It seems that one unexpected group of people may have gotten a decided lift from Mitt Romney’s success at the first presidential debate. According to Business Insider, coal miners – lately in tremendous fear for their livelihoods – may have reason to hope for saving their jobs if Mitt pulls out a win next month. The biggest winners today were coal companies. Last night, Romney gave high praise to coal and clean coal technology. Shares of Alpha Natural Resources and Arch Coal soared today. It’s no secret that coal miners, along with all of the subsidiary industries
Caracas, Venezuela - Venezuelan President Hugo Chavez has held an impromptu news conference on the eve of what is expected to be his closest election yet, but he refused to answer tough questions such as whether he would quit politics if he lost. Chavez excused himself from responding by citing election law, which prohibits candidates from making political statements in the two days before election day. (Snip) Chavez says he hopes his opponents don't attempt what he calls a "destabilizing game." If that happens, he adds, "we'll be alert to neutralize them."
Jacksonville, Fla. - Eric Allen was 18 and voting in his first presidential election when he chose Barack Obama over John McCain. Four years older now and looking for a job, he is just the kind of voter Republican Mitt Romney needs to win - and win big - in northeast Florida's Duval County and take the most coveted of the toss-up states."I voted for him last time just to see the change," Allen says of Obama, "and there was no change." For Lashawn Williams, the excitement she felt from Obama's first run is still there in spite of an
When 12-year-old Nargis was woken up, one morning in Bangladesh, by two women she did not know, she was confused. She did not understand when they told her she would be marrying their brother in just a few weeks, or that she would be leaving her parents' home. When she became a mother two years later, losing her son after only 16 days, the pangs of fear were familiar. (Snip) Across the developing world around one third of girls get married before 18, according to Unicef. Around 10 per cent, like Nargis, will not have even have turned 15. Marie
Forty-three hospital patients starved to death last year and 111 died of thirst while being treated on wards, new figures disclose today. The death toll was disclosed by the Government amid mounting concern over the dignity of patients on NHS wards. They will also fuel concerns about care homes, as it was disclosed that eight people starved to death and 21 people died of thirst while in care. (Snip) as well as 43 people who starved to death, 287 people were recorded by doctors as being malnourished when they died in hospitals;
Israeli security officials are reportedly examining the possibility that a drone shot down deep in Israeli territory on Saturday may have been despatched in a Hezbollah-Iranian operation and may have been sent to surveil the Dimona nuclear site. The army was still examining the remains of the downed unmanned aerial vehicle (UAV) Saturday night and had released no official information about its investigation. But Israeli media reports suggest officials fear the drone may have been part of a larger operation to spy on strategic sites inside the country.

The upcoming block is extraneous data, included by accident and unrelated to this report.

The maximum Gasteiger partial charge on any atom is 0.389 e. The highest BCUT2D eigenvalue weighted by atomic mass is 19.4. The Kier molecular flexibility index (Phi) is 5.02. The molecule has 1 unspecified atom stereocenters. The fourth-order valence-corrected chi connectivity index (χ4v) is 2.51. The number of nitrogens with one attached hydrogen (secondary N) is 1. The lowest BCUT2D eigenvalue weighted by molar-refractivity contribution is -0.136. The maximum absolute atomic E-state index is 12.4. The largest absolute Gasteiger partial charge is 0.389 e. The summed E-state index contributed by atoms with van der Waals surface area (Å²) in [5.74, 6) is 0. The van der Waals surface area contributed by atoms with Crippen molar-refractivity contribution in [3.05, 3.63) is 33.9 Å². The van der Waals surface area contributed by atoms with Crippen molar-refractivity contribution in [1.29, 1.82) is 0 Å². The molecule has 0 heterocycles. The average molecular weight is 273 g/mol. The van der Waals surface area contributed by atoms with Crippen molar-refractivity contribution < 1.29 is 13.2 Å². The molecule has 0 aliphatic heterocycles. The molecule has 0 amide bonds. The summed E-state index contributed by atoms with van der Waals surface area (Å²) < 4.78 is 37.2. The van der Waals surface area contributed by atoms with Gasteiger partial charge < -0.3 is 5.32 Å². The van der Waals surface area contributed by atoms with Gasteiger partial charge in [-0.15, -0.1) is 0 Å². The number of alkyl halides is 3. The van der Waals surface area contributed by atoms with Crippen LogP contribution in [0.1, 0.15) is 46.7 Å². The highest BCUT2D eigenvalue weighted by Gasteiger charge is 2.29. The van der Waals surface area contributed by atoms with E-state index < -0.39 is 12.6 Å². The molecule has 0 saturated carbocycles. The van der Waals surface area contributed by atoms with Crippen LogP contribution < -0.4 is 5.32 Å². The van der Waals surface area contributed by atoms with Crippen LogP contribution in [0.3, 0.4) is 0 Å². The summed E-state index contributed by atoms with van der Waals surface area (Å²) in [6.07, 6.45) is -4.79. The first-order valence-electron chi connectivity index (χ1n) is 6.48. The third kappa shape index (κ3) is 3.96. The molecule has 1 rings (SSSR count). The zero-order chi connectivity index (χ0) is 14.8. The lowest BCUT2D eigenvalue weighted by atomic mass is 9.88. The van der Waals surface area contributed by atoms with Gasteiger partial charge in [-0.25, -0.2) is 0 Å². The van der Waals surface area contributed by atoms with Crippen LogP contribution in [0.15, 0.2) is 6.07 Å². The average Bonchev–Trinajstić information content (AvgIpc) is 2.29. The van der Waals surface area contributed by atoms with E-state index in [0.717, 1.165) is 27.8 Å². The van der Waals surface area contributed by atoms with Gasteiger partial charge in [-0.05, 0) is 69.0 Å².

Both national and swing-state polls are beginning to tighten in the presidential race between President Barack Obama and Republican challenger Mitt Romney. It's a signal that an expected Romney bump is starting to take shape after his consensus win in the first presidential debate on Wednesday. (Snip) Wisconsin: This is the big one that should worry Obama. The Democratic-leaning Public Policy Polling found that Obama's lead had tightened from 7 points in its last survey to just 2 points post-debate. The reason for that is almost exclusively debate-related — 61 percent of Wisconsin voters thought Romney won the debate, compared
"Sheriff" John Rovick, the beloved Los Angeles children's TV show host whose gentle, fatherly persona made him a welcome guest in homes throughout the 1950s and '60s, died Saturday morning. He was 93. Rovick died in his sleep at a nursing facility in Boise, Idaho, said his wife, Jacqueline. A Toledo, Ohio, native who launched his broadcasting career in radio, Rovick was a newly hired staff announcer at KTTV-TV (Channel 11) when the Los Angeles station first went on the air in 1949. In 1952, after KTTV acquired a batch of old cartoons and was searching for someone to host
Saint Petersburg, Florida - In a speech to another approving audience on what has become a post-debate victory tour, a contemplative Mitt Romney shared some of his personal side with Florida voters Friday night. The GOP nominee, who was joined by his wife Ann, told an audience of several thousand supporters about the deaths of three Americans who had made a lasting impact on him. (Snip) Romney said. "I've seen the character of a young man like David, who wasn't emotional or crying. He had his eyes wide open." After Oparowski's death, Romney delivered the eulogy at the funeral.